In the summer of 2012, word came down that independent wrestler and widely-acknowledged best American female wrestler Sara Del Rey had signed with WWE.
The move came as quite a surprise to both her fans and folks who were only familiar with the WWE's Divas division. Death Rey, as she was known throughout the indy and international scenes, is an attractive woman, but cut from a more natural, athletic cloth than the majority of WWE's aspiring spokesmodel-types. She was also known for working great pro wrestling matches, not the slap fighting and botched finish affairs that gave women's wrestling the "bathroom break" stigma it still has among mainstream fans.
The announcement that Del Rey, real name Sara Amato, would not be wrestling in WWE, but serving as a trainer in their developmental system in Orlando, Florida, was met with mixed reactions. While many were disappointed that she wouldn't be working under the bright spotlight that Vince McMahon's company provides, there was relief that we'd never have to see the woman who had gone toe-to-toe with Japanese legends and some of the best male indy stars subjected to a dance-off segment.
And there was hope that she would actually be able to instill some of her technique and passion in the next generation of Divas.
Anyone who has seen the matches between Paige and Emma in NXT, or who's watched the development of Summer Rae from leggy lady with attitude to leggy lady with attitude who can tell a great story in the ring, has seen that Amato has made an impact at the Performance Center. But there are still some, like me, who saw the difference in the match quality, character development and narrative between Raw and NXT and wondered if all the training in the world would be enough to change the corporate attitude toward women and wrestling.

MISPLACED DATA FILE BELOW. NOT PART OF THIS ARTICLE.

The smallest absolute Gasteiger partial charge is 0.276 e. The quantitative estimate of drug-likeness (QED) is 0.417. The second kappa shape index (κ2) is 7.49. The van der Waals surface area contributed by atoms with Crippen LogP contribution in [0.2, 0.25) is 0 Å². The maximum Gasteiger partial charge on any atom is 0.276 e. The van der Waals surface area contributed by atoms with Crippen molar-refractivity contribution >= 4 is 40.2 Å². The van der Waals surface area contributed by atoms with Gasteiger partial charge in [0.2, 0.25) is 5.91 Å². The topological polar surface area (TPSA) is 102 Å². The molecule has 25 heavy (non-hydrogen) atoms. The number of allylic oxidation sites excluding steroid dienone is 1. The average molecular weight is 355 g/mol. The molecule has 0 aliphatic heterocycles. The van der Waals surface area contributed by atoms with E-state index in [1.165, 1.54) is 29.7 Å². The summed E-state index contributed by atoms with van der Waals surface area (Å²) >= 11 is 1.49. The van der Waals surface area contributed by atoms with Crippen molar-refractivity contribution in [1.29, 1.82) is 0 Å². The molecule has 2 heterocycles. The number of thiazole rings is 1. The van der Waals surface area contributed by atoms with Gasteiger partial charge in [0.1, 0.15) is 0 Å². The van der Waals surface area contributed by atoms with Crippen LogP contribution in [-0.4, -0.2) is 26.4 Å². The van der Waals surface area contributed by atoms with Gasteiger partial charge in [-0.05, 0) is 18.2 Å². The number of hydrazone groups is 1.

Well, this new article from John Clapp on WWE.com provides evidence for the believers and gives hope to us cynics. Entitled "WWE's secret weapon: How Sara Amato is changing the Divas division". Clapp's article puts over her accomplishments as Sara Del Rey, and ties her to current WWE stars Daniel Bryan and Cesaro (sorry, Claud-el Rey 'shippers - no light is shed on the rumored but never confirmed partnership with former stable-mate and frequent rival Claudio Castignoli).
It also delves into Amato's philosophy for the women she's working with, which includes both main roster stars and developmental prospects. And it's good news for fans of her former stylings as Death Rey and those that like the fitness model workers WWE usually promotes:
Diversity is really entertaining to me, and I hope other people feel that, too. All of these girls were signed for a special talent or a specific reason, and that's awesome. Let's go with that. If you want to be sexy, I'm not going to tell you not to be. The important thing is to give the best that you have to offer and to feel comfortable doing it. I think when you're genuinely happy and good at what you're doing, it's going to show, and it's going to make you a better performer.
Cesaro sees big things for women in the WWE, and opportunities that are provided by WWE Network:
The women's division is going to be under an even closer microscope with WWE Network. The division is just going to get more and more competitive, and I think people will be surprised by how competitive it will get. It's just going to be more enjoyable for the viewer and it's going to be great wrestling, great entertainment, because of it.
And for all of us holding out hope that the 33 year old Amato might yet get a chance to show the WWE Universe why Sara Del Rey was considered one of the best wrestlers in the world, well...
If the opportunity comes up, I definitely wouldn't say no. After all, that's why we train.
What do you think, Cagesiders? Does this make you optimistic for women in WWE, or were you already there?
Anybody else ready for Sara Del Rey to lead an invasion of NXT women onto Raw this summer?